In common with some other Member States, the United Kingdom does not have an Economic and
Social Committee. This memorandum summarises the main British Government measures and
the reactions of stakeholders such as employers, Unions and the media.
1. MAIN STIMULUS MEASURES
i. Cut in VAT from 17.5% to 15% (estimated to be worth ?12 billion). ii. Temporary increase in the threshold for rate (local taxes) relief on empty
iii. Exemption from tax on foreign dividends received by large and medium
groups on most shares.
iv. More generous tax relief for businesses making losses by allowing temporary
additional carry-back of up to ?50,000 of losses to be set against taxable
profits from the last 3 years.
v. A deferment of a proposed increase in small companies‟ corporation tax
retaining the rate at 21% for 2009/2010.
vi. Helping SMEs with working capital and investment needs with a Small
Business Finance Scheme through a new temporary guarantee scheme to
enable up to ?1 billion of new government support for lending by banks. vii. UK small businesses should also be able to benefit from around ?4 billion of
lending from the European Investment Bank (EIB) between 2008 and 2011. viii. A new Business Payment Support Service for businesses in temporary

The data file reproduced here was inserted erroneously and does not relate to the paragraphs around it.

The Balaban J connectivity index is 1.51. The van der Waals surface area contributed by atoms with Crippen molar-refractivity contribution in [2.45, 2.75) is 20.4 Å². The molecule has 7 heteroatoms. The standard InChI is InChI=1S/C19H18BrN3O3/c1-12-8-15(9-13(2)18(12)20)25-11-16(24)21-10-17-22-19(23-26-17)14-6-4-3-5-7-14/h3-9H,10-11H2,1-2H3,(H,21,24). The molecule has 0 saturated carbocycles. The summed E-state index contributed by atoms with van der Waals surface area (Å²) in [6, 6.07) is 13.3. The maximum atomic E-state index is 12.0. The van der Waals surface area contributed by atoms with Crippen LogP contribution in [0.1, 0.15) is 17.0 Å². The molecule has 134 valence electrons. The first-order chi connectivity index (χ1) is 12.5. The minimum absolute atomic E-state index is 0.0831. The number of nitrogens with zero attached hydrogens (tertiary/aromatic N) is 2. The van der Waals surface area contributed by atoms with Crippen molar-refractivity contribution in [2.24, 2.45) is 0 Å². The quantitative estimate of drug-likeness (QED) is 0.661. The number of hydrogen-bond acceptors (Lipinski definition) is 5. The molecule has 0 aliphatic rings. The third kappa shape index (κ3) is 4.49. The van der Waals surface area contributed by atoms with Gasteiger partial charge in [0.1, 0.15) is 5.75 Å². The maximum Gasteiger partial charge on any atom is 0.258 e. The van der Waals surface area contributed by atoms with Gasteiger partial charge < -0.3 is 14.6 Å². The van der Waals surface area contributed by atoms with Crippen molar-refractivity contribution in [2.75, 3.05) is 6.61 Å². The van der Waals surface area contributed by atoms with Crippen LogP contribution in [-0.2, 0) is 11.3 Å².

financial difficulties permitting them to delay payment of all taxes. ix. Bringing forward of ?2.9 billion of already budgeted public sector capital
spending by 1 year. This includes ?700 million for road and rail, ?775
million for housing and regeneration, ?800 million for schools, ?442 million
for further and higher education and ?100 million for health services. x. A boost to training and apprenticeships
xi. A temporary guarantee scheme to support a ?1 million facility providing
smaller exporters with better access to short term working capital and an
extension of the Fixed Rate Export Finance Scheme for another year after the
end of 2008.
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2. BUSINESS AND UNION REACTIONS
The Government‟s handling of the economic crisis has been criticised by both business and
the Unions. Both call upon the Government to implement a more effective strategy to fight
The employers‟ body, the Confederation of British Industry (CBI), complains that the
Government‟s economic recovery plans “lack a coherent strategy and timeline”. The CBI is
also critical of what it calls the „welter‟ of recent initiatives such as those summarised above.
Britain‟s biggest Unions are concerned that the Government‟s plans are insufficient without
„urgent assistance to UK manufacturing‟. They are calling for „crisis talks‟ with the
Chancellor of the Exchequer for a „strategic support package‟ for the car industry.
The increase in the British jobless rate is naturally of concern to the Unions but is now
coming to be widely shared by the working population and by the media. Signs of concern
are everywhere from reduced numbers of British people taking their holidays outside the
United Kingdom to trading down to cheaper restaurants or takeaways!
3. MONEY MARKET TENSIONS
There is increasing concern that the Bank of England may resort to „quantitative easing‟. The
phrase is coming to be interpreted as printing money and is criticised as being a charge on
Chairman, Section on the Single Market, Production and Consumption